According to the Office of Immigration Statistics Annual Flow Report, in 2007, 1,052,415 persons became lawful permanent residents (LPRs) of the United States. Fifty-nine percent of those were already living in the U.S. when they were granted permanent residency. Two-thirds were granted permanent residency because they had a qualifying U.S. citizen or LPR sponsor.
The United States has always welcomed immigrants from all over the world and has helped immigrants integrate into the varied and inclusive American culture. A foreign citizen that wants to come to U.S. must apply for an entry visa. There are two basic types of visas for entry into the U.S., nonimmigrant visas and immigrant visas. They are broken down into many categories in which a visitor can apply for a specific type visa to enter the U.S. they include: Nonimmigrant visa for temporary stay, this group includes visas for:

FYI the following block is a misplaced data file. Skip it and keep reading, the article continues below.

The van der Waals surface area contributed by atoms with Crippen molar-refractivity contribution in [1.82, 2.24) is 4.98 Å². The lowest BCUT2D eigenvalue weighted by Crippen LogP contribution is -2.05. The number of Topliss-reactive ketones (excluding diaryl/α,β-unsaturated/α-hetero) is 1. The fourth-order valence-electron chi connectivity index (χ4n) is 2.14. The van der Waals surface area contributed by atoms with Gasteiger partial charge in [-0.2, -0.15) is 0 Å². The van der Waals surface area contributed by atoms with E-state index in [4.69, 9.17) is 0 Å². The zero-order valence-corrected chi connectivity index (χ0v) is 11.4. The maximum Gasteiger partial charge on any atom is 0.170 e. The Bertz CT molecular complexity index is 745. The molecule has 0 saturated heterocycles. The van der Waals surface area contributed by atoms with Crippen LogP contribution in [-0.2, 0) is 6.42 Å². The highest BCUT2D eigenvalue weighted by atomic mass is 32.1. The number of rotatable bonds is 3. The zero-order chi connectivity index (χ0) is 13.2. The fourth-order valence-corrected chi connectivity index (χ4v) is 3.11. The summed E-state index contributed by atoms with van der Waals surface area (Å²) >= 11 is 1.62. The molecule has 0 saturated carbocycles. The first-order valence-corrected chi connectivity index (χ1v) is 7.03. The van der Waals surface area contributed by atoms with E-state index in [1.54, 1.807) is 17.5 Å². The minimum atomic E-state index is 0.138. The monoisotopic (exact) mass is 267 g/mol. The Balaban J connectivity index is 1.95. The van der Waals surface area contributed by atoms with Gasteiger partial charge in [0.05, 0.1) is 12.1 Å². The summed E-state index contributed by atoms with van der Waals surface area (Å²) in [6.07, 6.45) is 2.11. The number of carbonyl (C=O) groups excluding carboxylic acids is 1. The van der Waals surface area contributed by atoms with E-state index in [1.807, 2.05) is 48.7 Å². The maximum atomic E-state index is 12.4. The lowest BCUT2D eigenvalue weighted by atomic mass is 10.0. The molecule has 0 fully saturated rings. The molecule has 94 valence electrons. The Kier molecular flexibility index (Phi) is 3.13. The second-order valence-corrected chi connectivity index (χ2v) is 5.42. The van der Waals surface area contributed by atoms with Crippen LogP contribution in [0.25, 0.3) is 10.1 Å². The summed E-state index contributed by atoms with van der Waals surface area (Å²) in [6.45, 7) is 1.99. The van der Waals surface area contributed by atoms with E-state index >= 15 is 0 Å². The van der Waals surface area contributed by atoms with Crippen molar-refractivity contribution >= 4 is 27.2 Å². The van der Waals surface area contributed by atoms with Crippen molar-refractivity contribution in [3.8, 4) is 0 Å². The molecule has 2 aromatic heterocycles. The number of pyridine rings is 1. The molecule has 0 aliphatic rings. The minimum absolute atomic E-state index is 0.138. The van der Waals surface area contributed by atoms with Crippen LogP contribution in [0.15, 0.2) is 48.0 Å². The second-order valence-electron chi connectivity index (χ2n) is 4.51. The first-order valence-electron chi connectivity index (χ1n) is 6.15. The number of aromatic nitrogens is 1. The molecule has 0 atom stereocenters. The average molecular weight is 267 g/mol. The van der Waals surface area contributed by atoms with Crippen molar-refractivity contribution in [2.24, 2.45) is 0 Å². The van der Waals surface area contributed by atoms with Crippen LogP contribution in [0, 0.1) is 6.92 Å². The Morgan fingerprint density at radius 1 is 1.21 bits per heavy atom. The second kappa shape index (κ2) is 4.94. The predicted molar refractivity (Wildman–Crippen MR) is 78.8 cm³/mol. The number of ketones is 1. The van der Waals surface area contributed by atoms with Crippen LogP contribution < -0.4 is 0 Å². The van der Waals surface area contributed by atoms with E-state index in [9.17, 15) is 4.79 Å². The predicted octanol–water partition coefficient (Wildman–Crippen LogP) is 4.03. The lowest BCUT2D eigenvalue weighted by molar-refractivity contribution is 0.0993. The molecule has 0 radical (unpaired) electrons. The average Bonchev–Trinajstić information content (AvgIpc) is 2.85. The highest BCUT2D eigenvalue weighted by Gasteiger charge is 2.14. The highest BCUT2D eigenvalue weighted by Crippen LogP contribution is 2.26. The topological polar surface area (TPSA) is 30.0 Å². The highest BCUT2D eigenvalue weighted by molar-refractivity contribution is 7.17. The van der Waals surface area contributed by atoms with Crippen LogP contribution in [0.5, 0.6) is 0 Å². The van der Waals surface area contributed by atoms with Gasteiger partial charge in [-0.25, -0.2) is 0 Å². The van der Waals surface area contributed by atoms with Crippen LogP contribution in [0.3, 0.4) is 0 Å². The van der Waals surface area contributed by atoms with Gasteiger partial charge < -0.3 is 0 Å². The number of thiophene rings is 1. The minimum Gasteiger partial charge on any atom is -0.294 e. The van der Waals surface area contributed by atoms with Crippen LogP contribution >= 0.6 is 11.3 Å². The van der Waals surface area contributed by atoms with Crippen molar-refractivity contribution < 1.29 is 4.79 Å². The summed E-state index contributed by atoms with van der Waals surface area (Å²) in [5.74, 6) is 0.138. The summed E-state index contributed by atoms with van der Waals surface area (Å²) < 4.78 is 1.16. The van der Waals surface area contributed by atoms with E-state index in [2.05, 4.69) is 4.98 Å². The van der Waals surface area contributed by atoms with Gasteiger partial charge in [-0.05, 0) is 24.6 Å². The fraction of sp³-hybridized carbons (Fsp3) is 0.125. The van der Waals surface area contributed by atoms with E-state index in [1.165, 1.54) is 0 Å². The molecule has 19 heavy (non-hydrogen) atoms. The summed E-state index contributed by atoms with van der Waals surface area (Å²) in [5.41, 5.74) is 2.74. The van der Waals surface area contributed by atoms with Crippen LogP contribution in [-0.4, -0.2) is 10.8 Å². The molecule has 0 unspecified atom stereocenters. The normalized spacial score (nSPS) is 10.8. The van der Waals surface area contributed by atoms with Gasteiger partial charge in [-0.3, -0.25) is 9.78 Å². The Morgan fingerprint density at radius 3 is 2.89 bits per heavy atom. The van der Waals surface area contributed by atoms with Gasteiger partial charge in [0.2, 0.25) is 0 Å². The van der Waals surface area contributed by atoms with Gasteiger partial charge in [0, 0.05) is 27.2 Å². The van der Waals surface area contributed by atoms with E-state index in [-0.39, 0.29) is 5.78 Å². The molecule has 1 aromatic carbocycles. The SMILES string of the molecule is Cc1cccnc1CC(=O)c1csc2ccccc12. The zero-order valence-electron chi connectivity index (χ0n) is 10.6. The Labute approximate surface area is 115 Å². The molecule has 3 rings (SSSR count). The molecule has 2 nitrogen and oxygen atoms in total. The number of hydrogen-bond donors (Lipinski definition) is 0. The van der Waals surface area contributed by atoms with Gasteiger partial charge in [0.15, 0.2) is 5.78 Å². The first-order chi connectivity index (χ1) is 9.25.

The Visa Waiver program allows citizens from certain countries to visit the U.S. for up to 90 days without requiring a visa.
The type of visa you may require will depend on the specifics of your travel to the U.S. A visa is a request for permission to enter the U.S. Each year millions of people come to the U.S. as either visitors (nonimmigrants) or foreign nationals seeking permanent residency (immigrants). Immigrant visas can include request for Green Card, visas for employer-sponsored individual, or visas for individuals petitioned for entry into the U.S. by their family. Nonimmigrants visas can include student visas, visas for medical treatment, or tourist visas for a vacation in the U.S.
If you or someone you know is seeking immigration information or need assistance acquiring a visa to enter the U.S., you should contact a qualified and capable immigration attorney for professional assistance with your petition. An immigration lawyer can help with your request for a temporary entry visa or permanent residence visa.